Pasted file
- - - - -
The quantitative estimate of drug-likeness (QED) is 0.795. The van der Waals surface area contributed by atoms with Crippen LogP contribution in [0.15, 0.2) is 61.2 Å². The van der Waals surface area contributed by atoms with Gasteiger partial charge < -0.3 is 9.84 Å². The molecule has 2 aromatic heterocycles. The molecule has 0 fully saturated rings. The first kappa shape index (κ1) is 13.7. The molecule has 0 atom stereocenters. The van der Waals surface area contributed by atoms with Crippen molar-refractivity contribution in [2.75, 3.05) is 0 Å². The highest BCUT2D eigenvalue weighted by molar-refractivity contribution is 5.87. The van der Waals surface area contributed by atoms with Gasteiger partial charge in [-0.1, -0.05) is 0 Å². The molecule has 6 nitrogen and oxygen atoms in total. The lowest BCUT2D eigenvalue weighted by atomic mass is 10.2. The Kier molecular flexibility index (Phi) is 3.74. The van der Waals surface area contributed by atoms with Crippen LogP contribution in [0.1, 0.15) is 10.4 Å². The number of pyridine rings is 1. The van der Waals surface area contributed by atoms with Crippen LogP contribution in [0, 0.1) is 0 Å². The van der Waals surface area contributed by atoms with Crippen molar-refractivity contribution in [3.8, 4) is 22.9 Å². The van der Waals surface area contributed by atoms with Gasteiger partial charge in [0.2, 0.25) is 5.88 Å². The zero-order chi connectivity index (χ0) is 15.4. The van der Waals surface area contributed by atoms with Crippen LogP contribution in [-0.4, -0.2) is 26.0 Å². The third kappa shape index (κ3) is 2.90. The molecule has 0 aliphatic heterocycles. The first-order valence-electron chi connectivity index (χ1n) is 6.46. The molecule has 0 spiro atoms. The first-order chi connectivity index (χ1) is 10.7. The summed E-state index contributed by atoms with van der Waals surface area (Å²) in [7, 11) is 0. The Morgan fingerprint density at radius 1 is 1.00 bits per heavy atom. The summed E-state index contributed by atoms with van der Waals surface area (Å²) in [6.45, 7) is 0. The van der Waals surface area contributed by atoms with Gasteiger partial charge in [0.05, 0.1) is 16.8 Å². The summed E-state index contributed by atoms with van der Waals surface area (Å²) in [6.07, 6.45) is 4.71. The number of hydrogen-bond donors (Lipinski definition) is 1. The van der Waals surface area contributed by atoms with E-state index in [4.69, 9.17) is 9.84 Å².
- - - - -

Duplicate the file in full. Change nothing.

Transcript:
The quantitative estimate of drug-likeness (QED) is 0.795. The van der Waals surface area contributed by atoms with Crippen LogP contribution in [0.15, 0.2) is 61.2 Å². The van der Waals surface area contributed by atoms with Gasteiger partial charge < -0.3 is 9.84 Å². The molecule has 2 aromatic heterocycles. The molecule has 0 fully saturated rings. The first kappa shape index (κ1) is 13.7. The molecule has 0 atom stereocenters. The van der Waals surface area contributed by atoms with Crippen molar-refractivity contribution in [2.75, 3.05) is 0 Å². The highest BCUT2D eigenvalue weighted by molar-refractivity contribution is 5.87. The van der Waals surface area contributed by atoms with Gasteiger partial charge in [-0.1, -0.05) is 0 Å². The molecule has 6 nitrogen and oxygen atoms in total. The lowest BCUT2D eigenvalue weighted by atomic mass is 10.2. The Kier molecular flexibility index (Phi) is 3.74. The van der Waals surface area contributed by atoms with Crippen LogP contribution in [0.1, 0.15) is 10.4 Å². The number of pyridine rings is 1. The van der Waals surface area contributed by atoms with Crippen LogP contribution in [0, 0.1) is 0 Å². The van der Waals surface area contributed by atoms with Crippen molar-refractivity contribution in [3.8, 4) is 22.9 Å². The van der Waals surface area contributed by atoms with Gasteiger partial charge in [0.2, 0.25) is 5.88 Å². The zero-order chi connectivity index (χ0) is 15.4. The van der Waals surface area contributed by atoms with Crippen LogP contribution in [-0.4, -0.2) is 26.0 Å². The third kappa shape index (κ3) is 2.90. The molecule has 0 aliphatic heterocycles. The first-order valence-electron chi connectivity index (χ1n) is 6.46. The molecule has 0 spiro atoms. The first-order chi connectivity index (χ1) is 10.7. The summed E-state index contributed by atoms with van der Waals surface area (Å²) in [7, 11) is 0. The Morgan fingerprint density at radius 1 is 1.00 bits per heavy atom. The summed E-state index contributed by atoms with van der Waals surface area (Å²) in [6.45, 7) is 0. The van der Waals surface area contributed by atoms with Gasteiger partial charge in [0.05, 0.1) is 16.8 Å². The summed E-state index contributed by atoms with van der Waals surface area (Å²) in [6.07, 6.45) is 4.71. The number of hydrogen-bond donors (Lipinski definition) is 1. The van der Waals surface area contributed by atoms with E-state index in [4.69, 9.17) is 9.84 Å².